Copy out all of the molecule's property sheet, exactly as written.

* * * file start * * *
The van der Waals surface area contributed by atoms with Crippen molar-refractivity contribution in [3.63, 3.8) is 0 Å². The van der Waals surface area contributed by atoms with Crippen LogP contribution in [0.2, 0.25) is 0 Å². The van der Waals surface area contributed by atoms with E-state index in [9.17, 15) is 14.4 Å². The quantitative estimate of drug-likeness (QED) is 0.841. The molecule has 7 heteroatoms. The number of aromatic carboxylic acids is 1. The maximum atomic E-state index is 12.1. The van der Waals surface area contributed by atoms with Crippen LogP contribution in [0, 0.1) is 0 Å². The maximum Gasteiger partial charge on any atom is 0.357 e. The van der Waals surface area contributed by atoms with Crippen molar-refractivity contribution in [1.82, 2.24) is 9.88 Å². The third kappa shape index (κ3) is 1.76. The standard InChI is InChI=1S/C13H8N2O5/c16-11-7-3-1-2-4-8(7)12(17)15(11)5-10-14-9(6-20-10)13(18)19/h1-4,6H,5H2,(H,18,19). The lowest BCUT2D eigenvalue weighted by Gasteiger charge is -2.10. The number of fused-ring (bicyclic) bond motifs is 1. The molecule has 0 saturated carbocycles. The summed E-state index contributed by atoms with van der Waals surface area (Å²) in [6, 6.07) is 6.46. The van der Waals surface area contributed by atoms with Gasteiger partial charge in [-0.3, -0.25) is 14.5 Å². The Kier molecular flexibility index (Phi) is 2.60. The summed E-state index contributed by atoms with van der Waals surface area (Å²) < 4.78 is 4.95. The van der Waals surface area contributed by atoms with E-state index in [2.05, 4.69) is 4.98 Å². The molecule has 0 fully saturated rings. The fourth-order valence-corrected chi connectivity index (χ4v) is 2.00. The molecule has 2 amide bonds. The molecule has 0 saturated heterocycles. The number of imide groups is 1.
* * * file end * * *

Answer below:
The van der Waals surface area contributed by atoms with Crippen molar-refractivity contribution in [3.63, 3.8) is 0 Å². The van der Waals surface area contributed by atoms with Crippen LogP contribution in [0.2, 0.25) is 0 Å². The van der Waals surface area contributed by atoms with E-state index in [9.17, 15) is 14.4 Å². The quantitative estimate of drug-likeness (QED) is 0.841. The molecule has 7 heteroatoms. The number of aromatic carboxylic acids is 1. The maximum atomic E-state index is 12.1. The van der Waals surface area contributed by atoms with Crippen LogP contribution in [0, 0.1) is 0 Å². The maximum Gasteiger partial charge on any atom is 0.357 e. The van der Waals surface area contributed by atoms with Crippen molar-refractivity contribution in [1.82, 2.24) is 9.88 Å². The third kappa shape index (κ3) is 1.76. The standard InChI is InChI=1S/C13H8N2O5/c16-11-7-3-1-2-4-8(7)12(17)15(11)5-10-14-9(6-20-10)13(18)19/h1-4,6H,5H2,(H,18,19). The lowest BCUT2D eigenvalue weighted by Gasteiger charge is -2.10. The number of fused-ring (bicyclic) bond motifs is 1. The molecule has 0 saturated carbocycles. The summed E-state index contributed by atoms with van der Waals surface area (Å²) in [6, 6.07) is 6.46. The van der Waals surface area contributed by atoms with Gasteiger partial charge in [-0.3, -0.25) is 14.5 Å². The Kier molecular flexibility index (Phi) is 2.60. The summed E-state index contributed by atoms with van der Waals surface area (Å²) < 4.78 is 4.95. The van der Waals surface area contributed by atoms with E-state index in [2.05, 4.69) is 4.98 Å². The molecule has 0 fully saturated rings. The fourth-order valence-corrected chi connectivity index (χ4v) is 2.00. The molecule has 2 amide bonds. The molecule has 0 saturated heterocycles. The number of imide groups is 1.